No Short Journeys
In pieces that are always perceptive and often surprising, Cecil Robinson examines the cultural interplay between North American and Mexico. In the first essay in the collection, for example, “The Fall of the ’Big House’ in the Literature of the Americas,” Robinson shows how the literature of the American South—best represented perhaps by William Faulkner’s ABSALOM, ABSALOM!—finds such striking parallels in the novels of Carlos Fuentes, Juan Rulfo, and other Mexican writers. Similar essays trace the relations between American writers and Mexican painters, describe American writers (such as Stephen Crane, Jack London, and Katherine Anne Porter) who lived in Mexico and the genuine role that Mexico played in the development of American modernism, chart the image of the Mexican in American literature and show how that image has been changing in the twentieth century, and help to rediscover American writers such as Charles M. Flandrau (VIVA MEXICO!, 1910) and Harvey Fergusson (FOLLOWERS OF THE SUN, and GRANT OF KINGDON, 1950) who earlier wrote on Mexico. The final essays analyze Chicano writers such as Miguel Mendez and Rudolfo Anaya and argue that a new borderlands culture is emerging, neither Chicano nor Anglo but a bicultural combination of both.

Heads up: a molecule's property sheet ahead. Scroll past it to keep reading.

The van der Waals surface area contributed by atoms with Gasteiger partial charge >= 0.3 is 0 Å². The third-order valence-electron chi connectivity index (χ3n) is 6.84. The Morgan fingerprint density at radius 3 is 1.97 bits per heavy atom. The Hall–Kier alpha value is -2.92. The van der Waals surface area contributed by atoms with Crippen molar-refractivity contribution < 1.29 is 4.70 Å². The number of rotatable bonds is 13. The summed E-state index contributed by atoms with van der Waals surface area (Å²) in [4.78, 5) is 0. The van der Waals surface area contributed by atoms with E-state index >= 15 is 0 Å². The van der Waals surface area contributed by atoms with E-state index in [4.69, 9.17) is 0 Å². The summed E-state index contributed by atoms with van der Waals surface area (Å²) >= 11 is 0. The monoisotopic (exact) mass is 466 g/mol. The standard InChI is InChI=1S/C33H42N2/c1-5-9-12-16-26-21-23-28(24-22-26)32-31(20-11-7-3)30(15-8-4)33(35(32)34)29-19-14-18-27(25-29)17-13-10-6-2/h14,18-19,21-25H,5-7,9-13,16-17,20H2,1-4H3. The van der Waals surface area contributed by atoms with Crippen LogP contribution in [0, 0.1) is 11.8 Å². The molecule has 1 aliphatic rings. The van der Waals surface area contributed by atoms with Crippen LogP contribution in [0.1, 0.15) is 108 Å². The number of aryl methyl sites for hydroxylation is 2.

As Reed Way Dasenbrock asserts in his introduction to this valuable collection, Cecil Robinson may be overly optimistic about a bicultural borderlands, but as the leading expert on the culture of the American Southwest until his death in 1990, Robinson must be taken seriously in all that he has written.